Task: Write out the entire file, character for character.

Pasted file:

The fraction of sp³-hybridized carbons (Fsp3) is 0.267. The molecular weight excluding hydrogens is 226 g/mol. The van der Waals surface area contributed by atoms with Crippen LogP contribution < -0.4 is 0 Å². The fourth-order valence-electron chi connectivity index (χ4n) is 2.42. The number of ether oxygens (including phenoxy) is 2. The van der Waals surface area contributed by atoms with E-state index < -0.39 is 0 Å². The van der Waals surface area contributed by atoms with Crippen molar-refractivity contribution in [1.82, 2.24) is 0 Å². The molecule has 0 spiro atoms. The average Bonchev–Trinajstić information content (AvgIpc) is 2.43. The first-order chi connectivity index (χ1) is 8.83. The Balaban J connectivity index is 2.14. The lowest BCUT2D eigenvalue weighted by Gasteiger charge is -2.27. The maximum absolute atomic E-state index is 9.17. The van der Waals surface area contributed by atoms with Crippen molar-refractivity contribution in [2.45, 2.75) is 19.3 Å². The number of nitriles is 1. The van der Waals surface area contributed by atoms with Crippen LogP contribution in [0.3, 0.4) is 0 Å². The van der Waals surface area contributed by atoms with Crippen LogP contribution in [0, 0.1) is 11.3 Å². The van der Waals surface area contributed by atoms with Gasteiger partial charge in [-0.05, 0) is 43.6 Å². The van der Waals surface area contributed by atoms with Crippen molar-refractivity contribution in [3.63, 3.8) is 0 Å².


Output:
The fraction of sp³-hybridized carbons (Fsp3) is 0.267. The molecular weight excluding hydrogens is 226 g/mol. The van der Waals surface area contributed by atoms with Crippen LogP contribution < -0.4 is 0 Å². The fourth-order valence-electron chi connectivity index (χ4n) is 2.42. The number of ether oxygens (including phenoxy) is 2. The van der Waals surface area contributed by atoms with E-state index < -0.39 is 0 Å². The van der Waals surface area contributed by atoms with Crippen molar-refractivity contribution in [1.82, 2.24) is 0 Å². The molecule has 0 spiro atoms. The average Bonchev–Trinajstić information content (AvgIpc) is 2.43. The first-order chi connectivity index (χ1) is 8.83. The Balaban J connectivity index is 2.14. The lowest BCUT2D eigenvalue weighted by Gasteiger charge is -2.27. The maximum absolute atomic E-state index is 9.17. The van der Waals surface area contributed by atoms with Crippen molar-refractivity contribution in [2.45, 2.75) is 19.3 Å². The number of nitriles is 1. The van der Waals surface area contributed by atoms with Crippen LogP contribution in [0.3, 0.4) is 0 Å². The van der Waals surface area contributed by atoms with Crippen LogP contribution in [0, 0.1) is 11.3 Å². The van der Waals surface area contributed by atoms with Gasteiger partial charge in [-0.05, 0) is 43.6 Å². The van der Waals surface area contributed by atoms with Crippen molar-refractivity contribution in [3.63, 3.8) is 0 Å².